Japan Real Time Charts and Data

Edward Hugh is only able to update this blog from time to time, but he does run a lively Twitter account with plenty of Japan related comment. He also maintains a collection of constantly updated Japan data charts with short updates on a Storify dedicated page Is Japan Once More Back in Deflation?

Thursday, June 28, 2007

Japan Industrial Production

The latest data on Japanese industrial production have raised some eyebrows. Below I am putting up a quick excel chart of manufacturing and mining output on a monthly basis since April 2006 I have just knocked out. (The raw data can be accessed from here).

The trend should be reasonably clear, and certainly the recent wave seems to have peaked back in December last year. Of course, as Claus was pointing out yesterday not everything is gloom at the moment. But the situation is complex, and for the time being we simply need to keep monitoring the data. It is however hard to envisage a rapid interest tightening process in this environment (especially when you look at this recent US durable goods release).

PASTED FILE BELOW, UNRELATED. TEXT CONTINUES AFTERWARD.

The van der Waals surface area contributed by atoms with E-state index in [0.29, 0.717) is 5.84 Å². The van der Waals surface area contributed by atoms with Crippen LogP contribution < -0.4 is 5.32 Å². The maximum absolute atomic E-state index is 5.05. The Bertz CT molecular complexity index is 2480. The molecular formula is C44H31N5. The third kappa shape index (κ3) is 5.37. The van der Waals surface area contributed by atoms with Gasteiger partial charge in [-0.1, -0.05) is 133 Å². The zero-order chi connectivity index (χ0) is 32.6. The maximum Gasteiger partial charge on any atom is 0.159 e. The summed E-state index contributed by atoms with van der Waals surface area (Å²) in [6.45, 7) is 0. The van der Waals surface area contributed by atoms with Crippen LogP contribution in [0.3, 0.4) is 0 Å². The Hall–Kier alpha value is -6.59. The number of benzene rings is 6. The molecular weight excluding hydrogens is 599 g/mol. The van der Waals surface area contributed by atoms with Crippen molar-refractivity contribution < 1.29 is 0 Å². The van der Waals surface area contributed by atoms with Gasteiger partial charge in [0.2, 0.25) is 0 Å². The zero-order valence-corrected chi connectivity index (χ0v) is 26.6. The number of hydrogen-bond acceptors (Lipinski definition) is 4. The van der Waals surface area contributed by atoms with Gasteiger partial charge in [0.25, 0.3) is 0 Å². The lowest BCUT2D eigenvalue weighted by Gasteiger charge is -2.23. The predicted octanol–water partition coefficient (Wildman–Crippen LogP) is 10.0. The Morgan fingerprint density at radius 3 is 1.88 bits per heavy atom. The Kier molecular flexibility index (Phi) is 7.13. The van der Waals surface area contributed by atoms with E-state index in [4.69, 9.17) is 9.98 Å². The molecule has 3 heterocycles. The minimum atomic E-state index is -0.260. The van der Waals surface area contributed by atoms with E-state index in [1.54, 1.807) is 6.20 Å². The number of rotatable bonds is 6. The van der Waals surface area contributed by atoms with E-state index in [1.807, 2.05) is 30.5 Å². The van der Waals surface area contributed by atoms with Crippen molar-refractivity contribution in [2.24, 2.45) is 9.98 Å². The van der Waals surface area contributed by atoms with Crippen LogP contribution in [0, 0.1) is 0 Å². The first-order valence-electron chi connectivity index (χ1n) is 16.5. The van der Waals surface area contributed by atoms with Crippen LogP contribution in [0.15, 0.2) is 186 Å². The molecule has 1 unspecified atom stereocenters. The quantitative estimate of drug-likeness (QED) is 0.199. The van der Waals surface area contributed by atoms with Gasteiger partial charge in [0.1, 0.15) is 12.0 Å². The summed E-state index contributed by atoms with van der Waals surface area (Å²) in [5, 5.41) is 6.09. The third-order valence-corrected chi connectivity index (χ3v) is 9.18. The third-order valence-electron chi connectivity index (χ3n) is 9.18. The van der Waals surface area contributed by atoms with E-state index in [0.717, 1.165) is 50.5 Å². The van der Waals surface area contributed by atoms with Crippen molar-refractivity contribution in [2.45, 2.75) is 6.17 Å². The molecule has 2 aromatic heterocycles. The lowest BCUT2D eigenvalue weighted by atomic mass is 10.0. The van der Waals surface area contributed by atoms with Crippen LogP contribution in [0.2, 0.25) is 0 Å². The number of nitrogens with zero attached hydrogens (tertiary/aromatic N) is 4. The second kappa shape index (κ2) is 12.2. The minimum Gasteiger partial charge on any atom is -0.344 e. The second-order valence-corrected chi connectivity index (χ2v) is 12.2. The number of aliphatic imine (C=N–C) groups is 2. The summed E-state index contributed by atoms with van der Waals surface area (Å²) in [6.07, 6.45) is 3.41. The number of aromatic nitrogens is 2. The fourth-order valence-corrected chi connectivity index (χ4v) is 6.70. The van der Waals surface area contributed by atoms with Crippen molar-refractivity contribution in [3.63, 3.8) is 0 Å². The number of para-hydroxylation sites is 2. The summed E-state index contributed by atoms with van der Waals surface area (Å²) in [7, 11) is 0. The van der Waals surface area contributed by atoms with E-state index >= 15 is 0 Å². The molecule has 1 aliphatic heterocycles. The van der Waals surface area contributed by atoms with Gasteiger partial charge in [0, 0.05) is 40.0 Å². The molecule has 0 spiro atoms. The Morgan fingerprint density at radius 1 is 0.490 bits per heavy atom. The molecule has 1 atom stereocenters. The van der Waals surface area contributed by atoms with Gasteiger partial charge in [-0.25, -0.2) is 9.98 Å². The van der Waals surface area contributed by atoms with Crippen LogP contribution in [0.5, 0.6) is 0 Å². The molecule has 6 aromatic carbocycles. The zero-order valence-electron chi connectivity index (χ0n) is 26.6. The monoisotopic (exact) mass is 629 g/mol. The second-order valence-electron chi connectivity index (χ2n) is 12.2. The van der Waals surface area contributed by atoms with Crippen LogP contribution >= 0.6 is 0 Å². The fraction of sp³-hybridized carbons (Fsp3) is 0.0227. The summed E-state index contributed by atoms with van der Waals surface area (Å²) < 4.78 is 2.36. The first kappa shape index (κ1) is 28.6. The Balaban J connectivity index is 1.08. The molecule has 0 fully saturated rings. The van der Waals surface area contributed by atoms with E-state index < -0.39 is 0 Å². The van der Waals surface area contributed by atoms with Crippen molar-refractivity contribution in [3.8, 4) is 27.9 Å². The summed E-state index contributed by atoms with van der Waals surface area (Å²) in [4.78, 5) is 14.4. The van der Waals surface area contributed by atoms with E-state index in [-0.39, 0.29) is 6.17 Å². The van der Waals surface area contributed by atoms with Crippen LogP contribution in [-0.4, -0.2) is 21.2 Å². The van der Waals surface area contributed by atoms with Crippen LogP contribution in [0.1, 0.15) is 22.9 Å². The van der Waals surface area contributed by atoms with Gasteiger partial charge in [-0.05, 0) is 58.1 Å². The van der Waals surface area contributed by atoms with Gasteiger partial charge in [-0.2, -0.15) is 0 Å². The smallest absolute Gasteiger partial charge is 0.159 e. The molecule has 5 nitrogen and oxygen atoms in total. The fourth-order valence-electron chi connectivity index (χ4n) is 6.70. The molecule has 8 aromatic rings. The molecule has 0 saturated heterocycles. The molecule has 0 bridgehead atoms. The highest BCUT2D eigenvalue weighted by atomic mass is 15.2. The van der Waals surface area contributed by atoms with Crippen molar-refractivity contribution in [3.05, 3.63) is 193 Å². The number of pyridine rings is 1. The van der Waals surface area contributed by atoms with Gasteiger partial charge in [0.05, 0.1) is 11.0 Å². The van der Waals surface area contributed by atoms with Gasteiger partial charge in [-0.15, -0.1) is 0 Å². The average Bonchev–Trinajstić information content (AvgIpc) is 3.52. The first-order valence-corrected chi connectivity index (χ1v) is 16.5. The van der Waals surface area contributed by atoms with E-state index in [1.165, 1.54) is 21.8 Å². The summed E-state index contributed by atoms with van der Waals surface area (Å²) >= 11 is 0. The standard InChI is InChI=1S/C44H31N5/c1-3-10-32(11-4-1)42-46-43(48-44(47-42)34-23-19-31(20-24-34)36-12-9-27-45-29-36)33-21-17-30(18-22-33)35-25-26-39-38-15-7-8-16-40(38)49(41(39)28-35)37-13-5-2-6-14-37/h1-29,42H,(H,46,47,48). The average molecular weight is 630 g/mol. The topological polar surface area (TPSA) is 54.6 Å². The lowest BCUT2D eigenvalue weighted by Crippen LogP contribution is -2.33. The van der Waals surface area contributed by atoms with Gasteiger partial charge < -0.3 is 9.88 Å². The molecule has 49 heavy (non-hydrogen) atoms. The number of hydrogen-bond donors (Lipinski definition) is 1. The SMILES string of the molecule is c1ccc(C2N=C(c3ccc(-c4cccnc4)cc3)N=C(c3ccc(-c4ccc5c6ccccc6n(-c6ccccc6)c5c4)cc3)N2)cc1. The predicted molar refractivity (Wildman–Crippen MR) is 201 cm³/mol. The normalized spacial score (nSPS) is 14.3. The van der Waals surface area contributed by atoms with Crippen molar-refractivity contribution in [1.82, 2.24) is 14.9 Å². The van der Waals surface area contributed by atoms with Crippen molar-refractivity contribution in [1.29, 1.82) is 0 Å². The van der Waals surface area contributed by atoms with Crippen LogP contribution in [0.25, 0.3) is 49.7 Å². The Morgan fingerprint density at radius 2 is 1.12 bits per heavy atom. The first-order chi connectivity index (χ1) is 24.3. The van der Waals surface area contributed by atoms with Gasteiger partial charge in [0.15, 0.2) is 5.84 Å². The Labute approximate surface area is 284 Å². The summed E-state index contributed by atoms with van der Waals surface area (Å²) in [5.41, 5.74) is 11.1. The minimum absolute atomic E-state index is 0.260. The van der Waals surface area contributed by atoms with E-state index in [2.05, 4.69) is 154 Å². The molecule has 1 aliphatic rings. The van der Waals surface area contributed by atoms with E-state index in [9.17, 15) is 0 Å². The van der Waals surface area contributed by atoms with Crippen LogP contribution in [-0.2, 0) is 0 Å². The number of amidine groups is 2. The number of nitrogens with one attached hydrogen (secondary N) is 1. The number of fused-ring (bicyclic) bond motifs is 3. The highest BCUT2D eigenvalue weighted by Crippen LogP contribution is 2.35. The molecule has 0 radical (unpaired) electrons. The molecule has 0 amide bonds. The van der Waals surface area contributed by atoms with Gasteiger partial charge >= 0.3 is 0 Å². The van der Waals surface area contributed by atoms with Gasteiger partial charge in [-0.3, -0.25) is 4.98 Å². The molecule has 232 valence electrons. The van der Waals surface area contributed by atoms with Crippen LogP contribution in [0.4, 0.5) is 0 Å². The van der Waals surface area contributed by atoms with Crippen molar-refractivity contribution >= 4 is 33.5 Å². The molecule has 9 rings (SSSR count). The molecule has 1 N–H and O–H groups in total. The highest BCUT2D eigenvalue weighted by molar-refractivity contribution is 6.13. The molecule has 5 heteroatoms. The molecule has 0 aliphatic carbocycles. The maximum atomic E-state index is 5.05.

Japan’s industrial production unexpectedly fell in May from a month earlier, casting doubt on an anticipated rebound in output and raising the hurdle for the Bank of Japan to raise rates in the coming months. Industrial output fell 0.4 per cent in May from April, government data showed on Thursday, much weaker than a median market forecast for a 0.8 per cent rise and marking the third straight month of decline.

The weaker-than-expected reading hurt the yen, which slipped to near 123.35 to the dollar from 123.20.

Manufacturers’ output – the core component of production – is expected to rise 1.9 per cent in June and rise 1.7 per cent in July, the data from the Ministry of Economy, Trade and Industry showed.

Still, the ministry downgraded its view on output, saying it is flattening. That compared with the previous month’s assessment that output was in a moderately rising trend.

Industrial production fell in January-March for the first time in six quarters, but many economists thought the drop was a reaction to a sharp rise in October-December and that output would rebound in April-June.

The May output data may call such thinking into question and heighten worries over Japan’s corporate-sector strength.